We need to take nostalgia seriously as an energizing impulse, maybe even a form of knowledge. The effort to revalue what has been lost can motivate serious historical inquiry; it can also cast a powerful light on the present.
A saving knowledge of Christ crucified and risen is not the mere result of right reasoning about historical facts. It is the result of spiritual illumination to see those facts for what they really are: a revelation of the truth and glory of God in the face of Christ-who is the same yesterday today and forever.
The book to read is not the one that thinks for you but the one which makes you think.
Much more than an entertaining set of exaggerated facts, fiction is a metaphoric method of describing, dramatizing and condensing historical events, personal actions, psychological states and the symbolic knowledge encoded within the collective unconscious; things, events and conditions that are otherwise too diffuse and/or complex to be completely digested or appreciated by the prevailing culture.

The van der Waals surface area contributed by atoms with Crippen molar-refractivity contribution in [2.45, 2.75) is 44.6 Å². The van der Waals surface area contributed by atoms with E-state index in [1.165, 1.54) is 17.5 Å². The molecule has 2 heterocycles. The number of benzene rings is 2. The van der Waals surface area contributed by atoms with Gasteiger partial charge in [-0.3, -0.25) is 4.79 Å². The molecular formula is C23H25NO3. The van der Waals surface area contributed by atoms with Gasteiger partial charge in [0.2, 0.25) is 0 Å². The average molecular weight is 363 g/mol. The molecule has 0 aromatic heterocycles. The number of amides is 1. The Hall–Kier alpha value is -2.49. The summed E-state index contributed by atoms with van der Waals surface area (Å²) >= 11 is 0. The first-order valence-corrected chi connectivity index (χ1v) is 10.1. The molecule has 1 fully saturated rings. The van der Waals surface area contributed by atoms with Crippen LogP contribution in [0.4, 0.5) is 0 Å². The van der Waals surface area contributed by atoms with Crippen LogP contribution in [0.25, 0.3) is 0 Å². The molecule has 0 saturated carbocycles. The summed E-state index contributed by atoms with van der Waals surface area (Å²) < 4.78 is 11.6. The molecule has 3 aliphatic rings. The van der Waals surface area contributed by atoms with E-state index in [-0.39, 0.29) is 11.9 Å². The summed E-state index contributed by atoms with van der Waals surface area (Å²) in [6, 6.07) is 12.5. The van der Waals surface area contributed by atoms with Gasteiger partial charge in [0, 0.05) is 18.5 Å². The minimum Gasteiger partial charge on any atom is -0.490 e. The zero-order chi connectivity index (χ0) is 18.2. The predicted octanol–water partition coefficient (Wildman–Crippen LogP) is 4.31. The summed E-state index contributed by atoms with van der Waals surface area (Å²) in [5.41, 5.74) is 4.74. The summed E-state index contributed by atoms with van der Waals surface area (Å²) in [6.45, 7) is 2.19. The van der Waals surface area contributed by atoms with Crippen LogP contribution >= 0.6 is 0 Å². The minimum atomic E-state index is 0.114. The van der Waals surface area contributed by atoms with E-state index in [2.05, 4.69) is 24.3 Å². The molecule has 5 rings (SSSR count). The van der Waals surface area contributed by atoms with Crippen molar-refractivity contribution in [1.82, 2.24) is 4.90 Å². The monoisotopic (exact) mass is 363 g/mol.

It is what we imagine knowledge to be: dark, salt, clear, moving, utterly free, drawn from the cold hard mouth of the world, derived from the rocky breasts forever, flowing and drawn, and since our knowledge is historical, flowing, and flown.
It is easy to see, though it scarcely needs to be pointed out, since it is involved in the fact that Reason is set aside, that faith is not a form of knowledge; for all knowledge is either a knowledge of the eternal, excluding the temporal and historical as indifferent, or it is pure historical knowledge. No knowledge can have for its object the absurdity that the eternal is the historical.